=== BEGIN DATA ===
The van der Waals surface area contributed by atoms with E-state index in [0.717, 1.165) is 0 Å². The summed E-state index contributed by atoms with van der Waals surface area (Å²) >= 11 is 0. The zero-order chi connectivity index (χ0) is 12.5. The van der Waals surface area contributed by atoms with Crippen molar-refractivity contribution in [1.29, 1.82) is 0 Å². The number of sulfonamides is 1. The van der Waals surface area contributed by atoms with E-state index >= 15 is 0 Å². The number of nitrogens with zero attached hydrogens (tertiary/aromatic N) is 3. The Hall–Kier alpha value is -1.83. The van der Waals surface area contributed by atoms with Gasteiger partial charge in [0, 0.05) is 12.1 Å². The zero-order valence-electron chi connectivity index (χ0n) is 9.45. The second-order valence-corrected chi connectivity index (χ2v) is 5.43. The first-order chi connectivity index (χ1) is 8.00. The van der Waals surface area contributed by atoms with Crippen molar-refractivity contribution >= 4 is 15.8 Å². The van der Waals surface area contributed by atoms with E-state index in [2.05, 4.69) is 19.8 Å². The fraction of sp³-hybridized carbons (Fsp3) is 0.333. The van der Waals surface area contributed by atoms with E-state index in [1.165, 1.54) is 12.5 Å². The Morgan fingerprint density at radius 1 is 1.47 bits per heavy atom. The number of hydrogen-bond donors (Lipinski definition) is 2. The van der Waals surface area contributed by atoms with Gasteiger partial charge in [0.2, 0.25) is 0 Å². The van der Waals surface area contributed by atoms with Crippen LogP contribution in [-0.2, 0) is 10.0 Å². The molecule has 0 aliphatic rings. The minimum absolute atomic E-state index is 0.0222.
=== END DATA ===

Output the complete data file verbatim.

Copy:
The van der Waals surface area contributed by atoms with E-state index in [0.717, 1.165) is 0 Å². The summed E-state index contributed by atoms with van der Waals surface area (Å²) >= 11 is 0. The zero-order chi connectivity index (χ0) is 12.5. The van der Waals surface area contributed by atoms with Crippen molar-refractivity contribution in [1.29, 1.82) is 0 Å². The number of sulfonamides is 1. The van der Waals surface area contributed by atoms with E-state index >= 15 is 0 Å². The number of nitrogens with zero attached hydrogens (tertiary/aromatic N) is 3. The Hall–Kier alpha value is -1.83. The van der Waals surface area contributed by atoms with Gasteiger partial charge in [0, 0.05) is 12.1 Å². The zero-order valence-electron chi connectivity index (χ0n) is 9.45. The second-order valence-corrected chi connectivity index (χ2v) is 5.43. The first-order chi connectivity index (χ1) is 8.00. The van der Waals surface area contributed by atoms with Crippen molar-refractivity contribution >= 4 is 15.8 Å². The van der Waals surface area contributed by atoms with E-state index in [2.05, 4.69) is 19.8 Å². The fraction of sp³-hybridized carbons (Fsp3) is 0.333. The van der Waals surface area contributed by atoms with E-state index in [1.165, 1.54) is 12.5 Å². The Morgan fingerprint density at radius 1 is 1.47 bits per heavy atom. The number of hydrogen-bond donors (Lipinski definition) is 2. The van der Waals surface area contributed by atoms with Gasteiger partial charge in [0.2, 0.25) is 0 Å². The van der Waals surface area contributed by atoms with Crippen LogP contribution in [-0.2, 0) is 10.0 Å². The molecule has 0 aliphatic rings. The minimum absolute atomic E-state index is 0.0222.